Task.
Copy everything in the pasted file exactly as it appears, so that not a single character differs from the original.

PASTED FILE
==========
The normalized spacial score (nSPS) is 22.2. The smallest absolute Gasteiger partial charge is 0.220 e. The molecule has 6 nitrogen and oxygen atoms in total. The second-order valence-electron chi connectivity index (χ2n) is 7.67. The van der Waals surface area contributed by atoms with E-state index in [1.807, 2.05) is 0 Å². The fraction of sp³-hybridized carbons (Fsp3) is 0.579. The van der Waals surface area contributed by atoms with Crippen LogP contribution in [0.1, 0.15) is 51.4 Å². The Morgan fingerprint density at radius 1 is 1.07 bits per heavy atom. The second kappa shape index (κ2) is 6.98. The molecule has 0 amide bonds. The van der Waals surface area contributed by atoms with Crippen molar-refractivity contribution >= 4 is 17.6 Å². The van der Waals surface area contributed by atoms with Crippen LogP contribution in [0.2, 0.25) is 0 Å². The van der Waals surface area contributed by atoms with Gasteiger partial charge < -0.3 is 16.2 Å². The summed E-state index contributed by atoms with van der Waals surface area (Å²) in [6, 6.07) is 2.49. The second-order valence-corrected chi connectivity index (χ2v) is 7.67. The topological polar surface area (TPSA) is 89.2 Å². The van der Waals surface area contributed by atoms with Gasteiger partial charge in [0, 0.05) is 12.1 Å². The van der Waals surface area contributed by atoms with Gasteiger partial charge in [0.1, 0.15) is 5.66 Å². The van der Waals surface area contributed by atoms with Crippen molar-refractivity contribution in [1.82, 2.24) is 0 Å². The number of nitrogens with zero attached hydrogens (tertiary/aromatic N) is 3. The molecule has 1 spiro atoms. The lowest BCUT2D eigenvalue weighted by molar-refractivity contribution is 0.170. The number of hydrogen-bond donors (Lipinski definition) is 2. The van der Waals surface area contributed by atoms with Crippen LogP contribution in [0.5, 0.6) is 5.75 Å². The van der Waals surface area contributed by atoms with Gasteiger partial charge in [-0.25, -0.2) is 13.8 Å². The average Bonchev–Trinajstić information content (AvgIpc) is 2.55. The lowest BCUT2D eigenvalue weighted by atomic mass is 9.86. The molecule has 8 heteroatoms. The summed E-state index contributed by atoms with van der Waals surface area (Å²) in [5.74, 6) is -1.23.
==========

The normalized spacial score (nSPS) is 22.2. The smallest absolute Gasteiger partial charge is 0.220 e. The molecule has 6 nitrogen and oxygen atoms in total. The second-order valence-electron chi connectivity index (χ2n) is 7.67. The van der Waals surface area contributed by atoms with E-state index in [1.807, 2.05) is 0 Å². The fraction of sp³-hybridized carbons (Fsp3) is 0.579. The van der Waals surface area contributed by atoms with Crippen LogP contribution in [0.1, 0.15) is 51.4 Å². The Morgan fingerprint density at radius 1 is 1.07 bits per heavy atom. The second kappa shape index (κ2) is 6.98. The molecule has 0 amide bonds. The van der Waals surface area contributed by atoms with Crippen molar-refractivity contribution >= 4 is 17.6 Å². The van der Waals surface area contributed by atoms with Crippen LogP contribution in [0.2, 0.25) is 0 Å². The van der Waals surface area contributed by atoms with Gasteiger partial charge < -0.3 is 16.2 Å². The summed E-state index contributed by atoms with van der Waals surface area (Å²) in [6, 6.07) is 2.49. The second-order valence-corrected chi connectivity index (χ2v) is 7.67. The topological polar surface area (TPSA) is 89.2 Å². The van der Waals surface area contributed by atoms with Gasteiger partial charge in [0, 0.05) is 12.1 Å². The van der Waals surface area contributed by atoms with Gasteiger partial charge in [0.1, 0.15) is 5.66 Å². The van der Waals surface area contributed by atoms with Crippen molar-refractivity contribution in [1.82, 2.24) is 0 Å². The number of nitrogens with zero attached hydrogens (tertiary/aromatic N) is 3. The molecule has 1 spiro atoms. The lowest BCUT2D eigenvalue weighted by molar-refractivity contribution is 0.170. The number of hydrogen-bond donors (Lipinski definition) is 2. The van der Waals surface area contributed by atoms with Crippen LogP contribution in [0.5, 0.6) is 5.75 Å². The van der Waals surface area contributed by atoms with Gasteiger partial charge in [-0.25, -0.2) is 13.8 Å². The average Bonchev–Trinajstić information content (AvgIpc) is 2.55. The lowest BCUT2D eigenvalue weighted by atomic mass is 9.86. The molecule has 8 heteroatoms. The summed E-state index contributed by atoms with van der Waals surface area (Å²) in [5.74, 6) is -1.23.